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DNA adducts, cell proliferation and papilloma latency time in mouse skin after repeated dermal application of DMBA and TPA


Fischer, Wolfgang H; Beland, Peter E; Lutz, Werner K (1993). DNA adducts, cell proliferation and papilloma latency time in mouse skin after repeated dermal application of DMBA and TPA. Carcinogenesis, 14(7):1285-1288.

Abstract

The mouse skin tumor model was used to investigate whether the level of DNA adducts and/or the rate of cell division in the epidermis are indicators of the risk of cancer formation for an individual in an outbred animal population. A high risk was considered to be reflected by a short latency period for the appearance of a papilloma. Female NMRI mice were treated twice weekly with 2.5 nmol 7,12-dimethylbenz[a]anthracene (DMBA) and 3 nmol 12-O-tetradecanoylphorbol-13-acetate (TPA) and the appearance of papillomas was registered. The first papilloma appeared after 7.5 weeks. After 17 weeks, when 12 of 14 mice had at least one papilloma, an osmotic minipump delivering 5-bromo-2'-deoxyuridine (BrdU) was implanted into each mouse for 24 h. The mice were killed after 24 h and the epidermis was analyzed for DMBA-nucleotide adducts by 32P-postlabeling, for the cell number per unit skin length, and for the labeling index for DNA synthesis. Unexpectedly, DMBA-nucleotide adduct levels were highest in those animals which showed the longest latency periods. Adduct levels were negatively correlated with the labeling index, indicating that dilution of adducts by cell division was a predominant factor in determining average adduct concentrations. Individual tumor-latency time was not correlated with either cell number or labeling index. This could be due to the fact that the measurements only provided averaged data and gave no information on the specific situation in clones of premalignant cells. Under the conditions of this assay, therefore, neither DNA adduct levels nor information on the average kinetics of cell division had a predictive value for the individual cancer risk within a group of outbred animals receiving the same treatment

Abstract

The mouse skin tumor model was used to investigate whether the level of DNA adducts and/or the rate of cell division in the epidermis are indicators of the risk of cancer formation for an individual in an outbred animal population. A high risk was considered to be reflected by a short latency period for the appearance of a papilloma. Female NMRI mice were treated twice weekly with 2.5 nmol 7,12-dimethylbenz[a]anthracene (DMBA) and 3 nmol 12-O-tetradecanoylphorbol-13-acetate (TPA) and the appearance of papillomas was registered. The first papilloma appeared after 7.5 weeks. After 17 weeks, when 12 of 14 mice had at least one papilloma, an osmotic minipump delivering 5-bromo-2'-deoxyuridine (BrdU) was implanted into each mouse for 24 h. The mice were killed after 24 h and the epidermis was analyzed for DMBA-nucleotide adducts by 32P-postlabeling, for the cell number per unit skin length, and for the labeling index for DNA synthesis. Unexpectedly, DMBA-nucleotide adduct levels were highest in those animals which showed the longest latency periods. Adduct levels were negatively correlated with the labeling index, indicating that dilution of adducts by cell division was a predominant factor in determining average adduct concentrations. Individual tumor-latency time was not correlated with either cell number or labeling index. This could be due to the fact that the measurements only provided averaged data and gave no information on the specific situation in clones of premalignant cells. Under the conditions of this assay, therefore, neither DNA adduct levels nor information on the average kinetics of cell division had a predictive value for the individual cancer risk within a group of outbred animals receiving the same treatment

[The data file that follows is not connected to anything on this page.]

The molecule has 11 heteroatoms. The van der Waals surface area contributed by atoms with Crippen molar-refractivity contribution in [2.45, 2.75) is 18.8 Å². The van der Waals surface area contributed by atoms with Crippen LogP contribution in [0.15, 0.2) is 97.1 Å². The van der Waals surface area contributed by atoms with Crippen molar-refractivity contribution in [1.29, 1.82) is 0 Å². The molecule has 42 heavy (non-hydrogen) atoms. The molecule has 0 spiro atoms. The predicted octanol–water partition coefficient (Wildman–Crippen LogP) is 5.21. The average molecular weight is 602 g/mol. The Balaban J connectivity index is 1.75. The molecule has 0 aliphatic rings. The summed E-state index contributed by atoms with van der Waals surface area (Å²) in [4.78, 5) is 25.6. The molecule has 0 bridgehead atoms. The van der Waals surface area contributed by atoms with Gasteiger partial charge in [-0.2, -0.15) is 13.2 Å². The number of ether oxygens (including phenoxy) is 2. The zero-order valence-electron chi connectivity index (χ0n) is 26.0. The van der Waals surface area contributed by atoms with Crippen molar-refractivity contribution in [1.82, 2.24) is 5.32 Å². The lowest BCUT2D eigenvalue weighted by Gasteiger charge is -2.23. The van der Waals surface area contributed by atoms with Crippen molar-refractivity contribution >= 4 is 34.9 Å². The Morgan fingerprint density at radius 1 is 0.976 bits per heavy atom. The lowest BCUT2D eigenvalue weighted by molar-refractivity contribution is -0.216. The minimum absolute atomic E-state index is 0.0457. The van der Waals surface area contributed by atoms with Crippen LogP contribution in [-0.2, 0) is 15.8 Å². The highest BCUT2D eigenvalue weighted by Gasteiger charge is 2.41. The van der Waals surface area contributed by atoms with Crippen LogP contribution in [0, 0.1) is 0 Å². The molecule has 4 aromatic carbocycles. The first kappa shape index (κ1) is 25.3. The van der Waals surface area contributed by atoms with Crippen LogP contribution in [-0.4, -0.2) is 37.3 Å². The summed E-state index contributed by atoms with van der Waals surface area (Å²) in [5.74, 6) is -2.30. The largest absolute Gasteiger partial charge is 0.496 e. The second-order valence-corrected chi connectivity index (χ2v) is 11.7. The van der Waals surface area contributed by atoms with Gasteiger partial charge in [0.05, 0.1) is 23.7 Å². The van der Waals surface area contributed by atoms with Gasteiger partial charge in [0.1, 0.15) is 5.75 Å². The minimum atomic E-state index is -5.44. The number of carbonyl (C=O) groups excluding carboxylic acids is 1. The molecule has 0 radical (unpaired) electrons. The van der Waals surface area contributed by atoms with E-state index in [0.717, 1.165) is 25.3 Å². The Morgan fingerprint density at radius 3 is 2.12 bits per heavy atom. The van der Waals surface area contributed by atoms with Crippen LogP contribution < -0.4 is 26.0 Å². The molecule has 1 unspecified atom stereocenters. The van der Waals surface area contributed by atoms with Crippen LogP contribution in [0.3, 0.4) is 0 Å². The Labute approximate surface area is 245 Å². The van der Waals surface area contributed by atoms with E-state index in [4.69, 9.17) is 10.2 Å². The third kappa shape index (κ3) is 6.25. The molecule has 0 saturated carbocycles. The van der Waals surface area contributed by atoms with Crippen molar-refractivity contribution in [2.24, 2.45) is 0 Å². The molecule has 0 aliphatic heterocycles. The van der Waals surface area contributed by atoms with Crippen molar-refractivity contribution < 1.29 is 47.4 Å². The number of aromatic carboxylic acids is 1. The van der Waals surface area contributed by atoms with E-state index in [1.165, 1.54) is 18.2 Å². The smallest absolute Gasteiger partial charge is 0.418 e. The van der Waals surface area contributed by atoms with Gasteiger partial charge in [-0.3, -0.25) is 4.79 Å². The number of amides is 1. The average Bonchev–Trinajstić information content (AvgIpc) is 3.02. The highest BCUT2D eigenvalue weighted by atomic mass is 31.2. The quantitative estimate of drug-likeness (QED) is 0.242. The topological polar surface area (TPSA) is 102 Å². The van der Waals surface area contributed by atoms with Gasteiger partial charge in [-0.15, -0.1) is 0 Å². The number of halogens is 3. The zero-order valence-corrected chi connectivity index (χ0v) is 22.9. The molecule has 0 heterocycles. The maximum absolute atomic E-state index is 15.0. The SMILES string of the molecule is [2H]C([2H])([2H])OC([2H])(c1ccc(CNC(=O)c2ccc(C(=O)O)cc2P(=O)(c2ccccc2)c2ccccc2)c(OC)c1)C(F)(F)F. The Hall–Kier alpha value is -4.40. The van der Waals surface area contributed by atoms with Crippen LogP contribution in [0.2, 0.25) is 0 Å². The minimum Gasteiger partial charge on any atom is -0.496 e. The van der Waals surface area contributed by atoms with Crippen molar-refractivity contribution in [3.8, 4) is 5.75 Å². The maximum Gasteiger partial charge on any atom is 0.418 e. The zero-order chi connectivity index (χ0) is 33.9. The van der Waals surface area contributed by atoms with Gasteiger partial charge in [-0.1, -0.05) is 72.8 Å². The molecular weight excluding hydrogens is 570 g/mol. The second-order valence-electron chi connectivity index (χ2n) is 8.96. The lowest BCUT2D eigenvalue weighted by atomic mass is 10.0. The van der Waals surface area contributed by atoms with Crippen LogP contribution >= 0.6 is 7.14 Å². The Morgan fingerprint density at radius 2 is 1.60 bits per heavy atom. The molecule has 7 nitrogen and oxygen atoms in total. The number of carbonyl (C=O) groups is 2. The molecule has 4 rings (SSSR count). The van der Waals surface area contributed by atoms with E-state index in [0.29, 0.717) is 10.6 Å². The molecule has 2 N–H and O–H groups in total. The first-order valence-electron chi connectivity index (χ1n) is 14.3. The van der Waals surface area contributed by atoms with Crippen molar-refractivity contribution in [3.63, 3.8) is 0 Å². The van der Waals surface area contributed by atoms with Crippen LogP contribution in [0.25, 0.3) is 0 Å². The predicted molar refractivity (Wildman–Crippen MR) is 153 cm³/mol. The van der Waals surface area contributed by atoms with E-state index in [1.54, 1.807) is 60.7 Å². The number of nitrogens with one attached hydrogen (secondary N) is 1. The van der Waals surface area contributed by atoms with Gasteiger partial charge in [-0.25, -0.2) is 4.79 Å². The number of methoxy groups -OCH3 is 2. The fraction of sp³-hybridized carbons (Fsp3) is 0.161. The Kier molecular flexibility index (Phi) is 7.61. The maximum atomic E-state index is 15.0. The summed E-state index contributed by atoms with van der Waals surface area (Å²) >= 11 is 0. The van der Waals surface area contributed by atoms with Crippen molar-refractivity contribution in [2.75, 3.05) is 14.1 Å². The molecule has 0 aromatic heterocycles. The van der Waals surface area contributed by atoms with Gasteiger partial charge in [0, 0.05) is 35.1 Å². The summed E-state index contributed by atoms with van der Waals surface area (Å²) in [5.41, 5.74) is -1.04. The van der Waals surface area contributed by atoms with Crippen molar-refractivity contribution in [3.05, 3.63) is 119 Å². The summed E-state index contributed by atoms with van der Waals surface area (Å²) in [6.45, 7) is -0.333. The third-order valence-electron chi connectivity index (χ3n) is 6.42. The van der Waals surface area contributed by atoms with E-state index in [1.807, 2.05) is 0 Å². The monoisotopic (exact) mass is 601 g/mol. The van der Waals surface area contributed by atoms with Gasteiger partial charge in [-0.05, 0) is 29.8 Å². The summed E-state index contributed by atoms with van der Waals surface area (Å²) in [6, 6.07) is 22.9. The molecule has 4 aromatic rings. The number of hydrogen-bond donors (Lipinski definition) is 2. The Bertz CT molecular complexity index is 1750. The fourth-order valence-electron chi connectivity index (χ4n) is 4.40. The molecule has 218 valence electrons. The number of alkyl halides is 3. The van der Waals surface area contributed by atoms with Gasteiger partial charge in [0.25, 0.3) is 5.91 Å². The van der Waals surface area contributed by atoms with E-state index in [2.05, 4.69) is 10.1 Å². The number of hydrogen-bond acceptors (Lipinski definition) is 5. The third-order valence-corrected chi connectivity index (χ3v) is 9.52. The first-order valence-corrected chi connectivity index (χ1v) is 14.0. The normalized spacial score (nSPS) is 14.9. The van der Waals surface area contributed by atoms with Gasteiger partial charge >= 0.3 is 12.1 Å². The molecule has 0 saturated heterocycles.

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Item Type:Journal Article, refereed, original work
Communities & Collections:National licences > 142-005
Dewey Decimal Classification:610 Medicine & health
Scopus Subject Areas:Life Sciences > Cancer Research
Language:English
Date:1 January 1993
Deposited On:16 Oct 2018 13:26
Last Modified:15 Apr 2021 14:51
Publisher:Oxford University Press
ISSN:0143-3334
OA Status:Green
Free access at:Publisher DOI. An embargo period may apply.
Publisher DOI:https://doi.org/10.1093/carcin/14.7.1285

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